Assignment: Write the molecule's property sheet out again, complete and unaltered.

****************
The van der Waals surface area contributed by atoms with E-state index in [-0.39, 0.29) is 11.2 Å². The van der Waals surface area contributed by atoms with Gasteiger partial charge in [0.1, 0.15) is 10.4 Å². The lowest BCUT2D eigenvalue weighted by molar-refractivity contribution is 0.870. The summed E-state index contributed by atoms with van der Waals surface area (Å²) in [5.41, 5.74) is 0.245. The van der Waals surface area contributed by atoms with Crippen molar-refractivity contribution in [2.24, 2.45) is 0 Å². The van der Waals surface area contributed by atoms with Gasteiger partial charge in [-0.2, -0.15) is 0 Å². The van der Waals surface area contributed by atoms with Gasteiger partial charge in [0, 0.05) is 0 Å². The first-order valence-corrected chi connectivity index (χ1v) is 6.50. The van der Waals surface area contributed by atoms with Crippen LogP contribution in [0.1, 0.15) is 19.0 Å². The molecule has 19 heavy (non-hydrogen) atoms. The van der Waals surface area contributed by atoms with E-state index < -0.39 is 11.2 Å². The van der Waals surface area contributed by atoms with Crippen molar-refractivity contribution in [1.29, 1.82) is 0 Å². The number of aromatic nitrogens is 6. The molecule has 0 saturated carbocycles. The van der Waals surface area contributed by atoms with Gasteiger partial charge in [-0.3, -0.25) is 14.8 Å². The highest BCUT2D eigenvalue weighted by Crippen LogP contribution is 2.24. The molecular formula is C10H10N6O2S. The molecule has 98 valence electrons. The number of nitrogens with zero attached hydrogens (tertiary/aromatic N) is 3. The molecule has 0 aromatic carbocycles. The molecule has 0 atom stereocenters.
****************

The van der Waals surface area contributed by atoms with E-state index in [-0.39, 0.29) is 11.2 Å². The van der Waals surface area contributed by atoms with Gasteiger partial charge in [0.1, 0.15) is 10.4 Å². The lowest BCUT2D eigenvalue weighted by molar-refractivity contribution is 0.870. The summed E-state index contributed by atoms with van der Waals surface area (Å²) in [5.41, 5.74) is 0.245. The van der Waals surface area contributed by atoms with Crippen molar-refractivity contribution in [2.24, 2.45) is 0 Å². The van der Waals surface area contributed by atoms with Gasteiger partial charge in [-0.2, -0.15) is 0 Å². The van der Waals surface area contributed by atoms with Gasteiger partial charge in [0, 0.05) is 0 Å². The first-order valence-corrected chi connectivity index (χ1v) is 6.50. The van der Waals surface area contributed by atoms with Crippen LogP contribution in [0.1, 0.15) is 19.0 Å². The molecule has 19 heavy (non-hydrogen) atoms. The van der Waals surface area contributed by atoms with E-state index < -0.39 is 11.2 Å². The van der Waals surface area contributed by atoms with Crippen molar-refractivity contribution in [1.29, 1.82) is 0 Å². The number of aromatic nitrogens is 6. The molecule has 0 saturated carbocycles. The van der Waals surface area contributed by atoms with Gasteiger partial charge in [-0.3, -0.25) is 14.8 Å². The highest BCUT2D eigenvalue weighted by Crippen LogP contribution is 2.24. The molecular formula is C10H10N6O2S. The molecule has 98 valence electrons. The number of nitrogens with zero attached hydrogens (tertiary/aromatic N) is 3. The molecule has 0 aromatic carbocycles. The molecule has 0 atom stereocenters.